Ecological thinking moves beyond binaries towards thinking in terms of connectivity, of unity in diversity and the webs of relationships which underlie the complexities of contemporary life and culture. Instead of isolated phenomena, the potentially infinite network of their inter-relationship moves into focus, implicating the infinite in the particular. By definition, ecological thinking places emphasis on the concept of sustainability. It allows you to think of the deep connection between people and their environment, between the local and the global and all levels in between. It also enables you to think temporally, or inter-generationally, of past, present and future. Ecological thinking is also ethical. Awareness of our interconnectedness engenders an awareness and care for each other and for the planet.
This said, there is often a tendency in scholarship of a certain nature to fall prey to and perpetuate a phenomenological idea of ‘a return to nature,’ a notion that has its origins in Western 18th and 19th century Romanticism. There is also a danger for such ideas to become appropriated by new age spiritual discourse and pseudo-scientific self-help discourse which arguably does more harm than good. This can lead to ecological work being dismissed as wishy washy or not taken seriously as vigorous research in scientific circles. This is a real problem, and those working with this material must heed this responsibility.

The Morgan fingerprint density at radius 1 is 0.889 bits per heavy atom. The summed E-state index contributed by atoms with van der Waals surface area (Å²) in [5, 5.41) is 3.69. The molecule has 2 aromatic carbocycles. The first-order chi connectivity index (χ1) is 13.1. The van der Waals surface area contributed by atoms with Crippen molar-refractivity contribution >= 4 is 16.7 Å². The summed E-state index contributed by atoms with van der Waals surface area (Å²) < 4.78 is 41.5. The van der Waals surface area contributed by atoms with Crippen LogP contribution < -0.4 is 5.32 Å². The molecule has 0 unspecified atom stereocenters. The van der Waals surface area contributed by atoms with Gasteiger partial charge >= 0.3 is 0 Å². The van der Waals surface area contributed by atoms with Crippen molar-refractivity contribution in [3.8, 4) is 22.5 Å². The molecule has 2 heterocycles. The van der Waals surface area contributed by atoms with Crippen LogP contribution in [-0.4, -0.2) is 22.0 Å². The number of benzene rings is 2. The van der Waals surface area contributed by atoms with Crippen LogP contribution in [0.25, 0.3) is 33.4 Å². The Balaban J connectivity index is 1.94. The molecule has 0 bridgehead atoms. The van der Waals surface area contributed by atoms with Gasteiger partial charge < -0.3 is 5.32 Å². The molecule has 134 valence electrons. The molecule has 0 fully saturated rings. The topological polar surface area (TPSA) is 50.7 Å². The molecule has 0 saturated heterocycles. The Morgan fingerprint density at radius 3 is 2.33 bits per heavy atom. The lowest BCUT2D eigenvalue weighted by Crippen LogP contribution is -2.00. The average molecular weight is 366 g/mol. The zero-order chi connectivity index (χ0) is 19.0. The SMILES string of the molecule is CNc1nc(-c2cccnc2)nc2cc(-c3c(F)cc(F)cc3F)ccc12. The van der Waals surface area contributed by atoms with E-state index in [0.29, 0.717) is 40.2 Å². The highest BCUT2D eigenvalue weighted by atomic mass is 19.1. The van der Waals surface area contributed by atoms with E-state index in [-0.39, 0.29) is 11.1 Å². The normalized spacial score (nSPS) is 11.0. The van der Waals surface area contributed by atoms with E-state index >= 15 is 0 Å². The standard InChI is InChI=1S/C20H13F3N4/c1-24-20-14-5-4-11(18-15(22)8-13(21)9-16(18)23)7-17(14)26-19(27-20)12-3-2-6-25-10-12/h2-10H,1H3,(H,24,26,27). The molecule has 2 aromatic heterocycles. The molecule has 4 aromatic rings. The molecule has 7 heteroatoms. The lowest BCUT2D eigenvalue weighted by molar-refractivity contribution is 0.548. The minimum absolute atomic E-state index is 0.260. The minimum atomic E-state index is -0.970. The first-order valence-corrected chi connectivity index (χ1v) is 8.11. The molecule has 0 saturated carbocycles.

The fact is that reconnecting with the environment is in no way a romantic hankering; it is an ecological imperative. Unless there is awareness and understanding of the ontological values and inherited assumptions underpinning our worldview, we cannot move towards the paradigmatic shift so desperately needed. To counter this tendency towards Romanticisation, ecologistTimothy Morton has written extensively of the idea of ‘ecology without nature’, proposing that an ecological criticism must be divested of the Western bifurcation of nature and culture, and sets out a seeming paradox: to have a properly ecological view, we must relinquish the idea of ‘nature’ once and for all. Such thought also goes beyond the idea of the organic and non-organic, and understands technology as part of our ecological reality.